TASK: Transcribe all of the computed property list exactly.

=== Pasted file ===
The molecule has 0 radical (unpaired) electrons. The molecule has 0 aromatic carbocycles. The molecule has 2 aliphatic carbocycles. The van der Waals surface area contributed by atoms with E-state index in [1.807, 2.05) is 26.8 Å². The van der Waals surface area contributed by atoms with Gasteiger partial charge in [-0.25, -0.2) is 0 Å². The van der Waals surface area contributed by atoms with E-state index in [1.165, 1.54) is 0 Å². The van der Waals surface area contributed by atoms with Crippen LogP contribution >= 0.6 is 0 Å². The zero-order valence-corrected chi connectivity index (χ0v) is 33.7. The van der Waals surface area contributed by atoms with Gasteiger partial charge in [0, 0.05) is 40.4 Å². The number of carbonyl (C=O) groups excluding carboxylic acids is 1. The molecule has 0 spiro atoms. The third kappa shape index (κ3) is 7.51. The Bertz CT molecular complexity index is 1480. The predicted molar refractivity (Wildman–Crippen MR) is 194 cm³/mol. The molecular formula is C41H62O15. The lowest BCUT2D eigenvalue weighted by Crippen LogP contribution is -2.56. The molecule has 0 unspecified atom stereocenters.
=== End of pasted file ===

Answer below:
The molecule has 0 radical (unpaired) electrons. The molecule has 0 aromatic carbocycles. The molecule has 2 aliphatic carbocycles. The van der Waals surface area contributed by atoms with E-state index in [1.807, 2.05) is 26.8 Å². The van der Waals surface area contributed by atoms with Gasteiger partial charge in [-0.25, -0.2) is 0 Å². The van der Waals surface area contributed by atoms with E-state index in [1.165, 1.54) is 0 Å². The van der Waals surface area contributed by atoms with Crippen LogP contribution >= 0.6 is 0 Å². The zero-order valence-corrected chi connectivity index (χ0v) is 33.7. The van der Waals surface area contributed by atoms with Gasteiger partial charge in [0, 0.05) is 40.4 Å². The number of carbonyl (C=O) groups excluding carboxylic acids is 1. The molecule has 0 spiro atoms. The third kappa shape index (κ3) is 7.51. The Bertz CT molecular complexity index is 1480. The predicted molar refractivity (Wildman–Crippen MR) is 194 cm³/mol. The molecular formula is C41H62O15. The lowest BCUT2D eigenvalue weighted by Crippen LogP contribution is -2.56. The molecule has 0 unspecified atom stereocenters.